Gifts of presbyterate recalled - Catholic Courier
Matthew H. Clark Matthew H. Clark

Gifts of presbyterate recalled

One of God’s good favors to me this month was the opportunity to lead the annual retreat for the priests of the Diocese of Albany.

You may recall that I was born and raised in the Albany area. I was initiated into the faith there and later was ordained for the service of that local church.

When I came to Rochester in 1979, I came with the thought in the back of my mind that I would never say no to a request from Albany if I could possibly say yes to it. It seemed an appropriate disposition to have, in view of the fact that the Albany community had formed me in the faith and educated me to priesthood.

I had to remember that basic orientation when I was invited to lead the retreat. I had not done any retreat work in years and wondered if it was fair to old friends to begin again with them.

In the end, I am grateful that I could put aside my fears and apprehensions and do what they so kindly asked. The experience was a very graced one for me. It provided the chance for reunion with friends I’ve known since the first year of high school — friends I seldom see because of the circumstances of our lives.

As you might expect, we reminisced a great deal. We traded news of mutual friends and, of course, we told the kind of stories that old friends tell when they get together — the ones that are basically fine but that expand with each successive telling and, inevitably, leave everyone laughing.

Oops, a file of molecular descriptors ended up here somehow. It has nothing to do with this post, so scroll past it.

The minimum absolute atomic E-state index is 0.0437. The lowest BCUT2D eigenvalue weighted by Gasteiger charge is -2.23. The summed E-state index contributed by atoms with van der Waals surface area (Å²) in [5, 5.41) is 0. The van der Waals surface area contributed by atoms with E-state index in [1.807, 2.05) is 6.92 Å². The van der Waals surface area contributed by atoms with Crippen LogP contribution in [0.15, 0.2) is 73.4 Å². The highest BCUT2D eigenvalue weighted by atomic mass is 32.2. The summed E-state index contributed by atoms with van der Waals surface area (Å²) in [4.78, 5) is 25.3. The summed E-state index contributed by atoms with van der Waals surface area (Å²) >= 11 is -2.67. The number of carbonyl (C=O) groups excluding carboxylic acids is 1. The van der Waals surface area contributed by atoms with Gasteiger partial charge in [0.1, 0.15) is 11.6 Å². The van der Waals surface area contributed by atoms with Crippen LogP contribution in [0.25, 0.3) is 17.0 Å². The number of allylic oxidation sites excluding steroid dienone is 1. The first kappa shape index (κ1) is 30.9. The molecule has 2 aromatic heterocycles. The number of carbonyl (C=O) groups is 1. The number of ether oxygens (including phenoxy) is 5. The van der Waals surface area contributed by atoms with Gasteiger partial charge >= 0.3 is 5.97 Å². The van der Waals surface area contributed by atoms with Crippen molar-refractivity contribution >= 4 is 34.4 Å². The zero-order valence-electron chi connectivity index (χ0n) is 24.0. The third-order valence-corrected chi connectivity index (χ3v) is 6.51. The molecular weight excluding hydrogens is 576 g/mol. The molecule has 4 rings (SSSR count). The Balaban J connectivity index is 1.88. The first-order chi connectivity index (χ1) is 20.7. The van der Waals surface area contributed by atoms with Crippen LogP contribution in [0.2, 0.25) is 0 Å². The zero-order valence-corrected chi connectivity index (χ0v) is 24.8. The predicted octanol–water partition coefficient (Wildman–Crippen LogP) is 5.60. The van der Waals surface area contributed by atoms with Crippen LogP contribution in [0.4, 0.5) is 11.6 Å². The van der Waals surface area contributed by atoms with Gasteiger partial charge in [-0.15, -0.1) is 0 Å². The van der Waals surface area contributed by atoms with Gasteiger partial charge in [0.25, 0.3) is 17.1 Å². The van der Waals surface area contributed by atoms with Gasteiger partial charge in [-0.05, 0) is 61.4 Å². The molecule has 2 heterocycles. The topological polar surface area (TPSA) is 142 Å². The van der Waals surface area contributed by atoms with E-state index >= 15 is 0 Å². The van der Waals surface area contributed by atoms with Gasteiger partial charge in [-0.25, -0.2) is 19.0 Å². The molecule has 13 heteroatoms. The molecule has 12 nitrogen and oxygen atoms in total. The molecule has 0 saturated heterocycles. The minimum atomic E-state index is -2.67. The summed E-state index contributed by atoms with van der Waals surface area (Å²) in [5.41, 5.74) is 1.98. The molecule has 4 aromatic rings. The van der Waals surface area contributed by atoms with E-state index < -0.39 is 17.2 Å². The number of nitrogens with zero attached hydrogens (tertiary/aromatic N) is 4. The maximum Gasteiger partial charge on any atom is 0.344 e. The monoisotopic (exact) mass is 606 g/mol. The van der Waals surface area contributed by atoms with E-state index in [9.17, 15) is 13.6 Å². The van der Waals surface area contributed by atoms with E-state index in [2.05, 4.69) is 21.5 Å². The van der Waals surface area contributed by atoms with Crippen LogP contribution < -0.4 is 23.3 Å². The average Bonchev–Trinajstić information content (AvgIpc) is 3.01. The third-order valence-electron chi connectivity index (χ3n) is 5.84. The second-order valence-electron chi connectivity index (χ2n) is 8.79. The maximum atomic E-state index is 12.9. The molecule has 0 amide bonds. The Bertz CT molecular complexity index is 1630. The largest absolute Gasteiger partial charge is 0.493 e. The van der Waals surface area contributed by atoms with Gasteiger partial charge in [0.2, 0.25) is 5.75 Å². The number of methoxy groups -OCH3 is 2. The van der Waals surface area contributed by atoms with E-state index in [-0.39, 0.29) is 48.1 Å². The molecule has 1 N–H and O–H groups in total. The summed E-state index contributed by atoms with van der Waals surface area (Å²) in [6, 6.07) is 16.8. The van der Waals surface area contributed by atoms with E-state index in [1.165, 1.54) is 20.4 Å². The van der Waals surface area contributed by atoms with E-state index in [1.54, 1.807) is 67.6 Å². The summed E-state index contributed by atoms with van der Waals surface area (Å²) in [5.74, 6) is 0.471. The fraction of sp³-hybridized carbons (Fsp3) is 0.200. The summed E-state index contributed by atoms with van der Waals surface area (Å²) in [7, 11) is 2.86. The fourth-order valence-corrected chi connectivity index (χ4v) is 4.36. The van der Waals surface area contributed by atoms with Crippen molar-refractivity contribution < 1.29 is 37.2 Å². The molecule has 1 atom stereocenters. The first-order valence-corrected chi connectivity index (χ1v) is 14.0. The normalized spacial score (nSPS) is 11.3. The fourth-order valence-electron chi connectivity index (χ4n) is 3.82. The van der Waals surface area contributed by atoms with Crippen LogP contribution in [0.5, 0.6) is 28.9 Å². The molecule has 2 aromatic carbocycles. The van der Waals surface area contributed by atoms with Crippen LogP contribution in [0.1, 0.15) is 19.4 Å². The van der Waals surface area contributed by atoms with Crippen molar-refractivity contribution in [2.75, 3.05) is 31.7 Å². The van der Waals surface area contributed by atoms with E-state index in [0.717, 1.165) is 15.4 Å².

But the joy of those days came from more than remembering friends and telling fond stories. In the privileged context of retreat, we had opportunities to share personal experiences of how the Lord has so patiently shaped us and helped us to grow through the years as human beings and as ministers of the Gospel.

A parallel grace of those quiet days flowed from my awareness that the priests of our diocese were enjoying their annual retreat at Notre Dame Retreat House in Canandaigua at the very same time. I asked the Albany priests to join me in prayer for our men, and they gladly did that.

As I look back on those days, I recognize that even as I tried to immerse myself in the spirit of the priests of Albany, I was very much aware of the gifts and strength of our own presbyterate.

I have always thought that parishes and presbyterates — even dioceses — are much like siblings in a family. They hold many values and connections in common. These join them in relatively stable relationships and undergird their unity in good times and bad. Each has its own story. Each has its own set of skills and talents, its own strengths and weaknesses. These distinguish one presbyterate from others and help shape their own personalities.

When I returned home I did so with renewed memories and a deeper awareness of the presbyterate into which I was ordained a priest. Thanks to the Albany priests, I have been able to savor more deeply than ever the beautiful gifts of our own presbyterate — generosity, faithful service, care for one another and for those in need, a willingness to stretch themselves in service to the kingdom.

Please keep priests in your prayers — wherever they serve. We all owe them a great deal.

Peace to all.

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